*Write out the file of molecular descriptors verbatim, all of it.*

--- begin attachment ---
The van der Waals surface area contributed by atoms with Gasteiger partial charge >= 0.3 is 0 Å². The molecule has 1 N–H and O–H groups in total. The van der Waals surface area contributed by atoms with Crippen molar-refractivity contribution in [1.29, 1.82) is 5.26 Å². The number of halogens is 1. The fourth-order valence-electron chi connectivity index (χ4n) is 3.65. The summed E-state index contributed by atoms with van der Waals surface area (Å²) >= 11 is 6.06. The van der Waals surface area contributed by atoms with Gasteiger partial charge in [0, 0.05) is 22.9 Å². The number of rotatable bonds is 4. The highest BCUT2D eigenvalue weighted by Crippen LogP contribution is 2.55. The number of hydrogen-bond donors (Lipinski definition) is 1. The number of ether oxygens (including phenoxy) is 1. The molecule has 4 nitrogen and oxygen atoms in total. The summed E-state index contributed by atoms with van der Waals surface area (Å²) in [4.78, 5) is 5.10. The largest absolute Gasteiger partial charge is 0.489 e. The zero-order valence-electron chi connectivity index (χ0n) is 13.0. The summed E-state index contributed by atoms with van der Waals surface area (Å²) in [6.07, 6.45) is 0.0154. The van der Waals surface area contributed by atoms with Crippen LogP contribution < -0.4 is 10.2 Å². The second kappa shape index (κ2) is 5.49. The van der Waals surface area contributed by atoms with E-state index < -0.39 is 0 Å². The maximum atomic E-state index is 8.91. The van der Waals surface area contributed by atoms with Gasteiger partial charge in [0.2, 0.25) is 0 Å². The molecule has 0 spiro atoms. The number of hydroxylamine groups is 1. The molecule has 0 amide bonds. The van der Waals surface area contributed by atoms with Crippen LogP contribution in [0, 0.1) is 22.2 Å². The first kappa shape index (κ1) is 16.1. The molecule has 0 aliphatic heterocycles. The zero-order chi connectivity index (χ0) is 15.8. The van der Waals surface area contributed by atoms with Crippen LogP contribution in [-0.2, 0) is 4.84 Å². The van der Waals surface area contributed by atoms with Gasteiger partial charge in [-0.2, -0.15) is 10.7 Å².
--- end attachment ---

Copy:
The van der Waals surface area contributed by atoms with Gasteiger partial charge >= 0.3 is 0 Å². The molecule has 1 N–H and O–H groups in total. The van der Waals surface area contributed by atoms with Crippen molar-refractivity contribution in [1.29, 1.82) is 5.26 Å². The number of halogens is 1. The fourth-order valence-electron chi connectivity index (χ4n) is 3.65. The summed E-state index contributed by atoms with van der Waals surface area (Å²) >= 11 is 6.06. The van der Waals surface area contributed by atoms with Gasteiger partial charge in [0, 0.05) is 22.9 Å². The number of rotatable bonds is 4. The highest BCUT2D eigenvalue weighted by Crippen LogP contribution is 2.55. The number of hydrogen-bond donors (Lipinski definition) is 1. The number of ether oxygens (including phenoxy) is 1. The molecule has 4 nitrogen and oxygen atoms in total. The summed E-state index contributed by atoms with van der Waals surface area (Å²) in [4.78, 5) is 5.10. The largest absolute Gasteiger partial charge is 0.489 e. The zero-order valence-electron chi connectivity index (χ0n) is 13.0. The summed E-state index contributed by atoms with van der Waals surface area (Å²) in [6.07, 6.45) is 0.0154. The van der Waals surface area contributed by atoms with Crippen LogP contribution < -0.4 is 10.2 Å². The second kappa shape index (κ2) is 5.49. The van der Waals surface area contributed by atoms with E-state index < -0.39 is 0 Å². The maximum atomic E-state index is 8.91. The van der Waals surface area contributed by atoms with Gasteiger partial charge in [0.2, 0.25) is 0 Å². The molecule has 0 spiro atoms. The number of hydroxylamine groups is 1. The molecule has 0 amide bonds. The van der Waals surface area contributed by atoms with Crippen LogP contribution in [0, 0.1) is 22.2 Å². The first kappa shape index (κ1) is 16.1. The molecule has 0 aliphatic heterocycles. The zero-order chi connectivity index (χ0) is 15.8. The van der Waals surface area contributed by atoms with Crippen LogP contribution in [-0.2, 0) is 4.84 Å². The van der Waals surface area contributed by atoms with Gasteiger partial charge in [-0.2, -0.15) is 10.7 Å².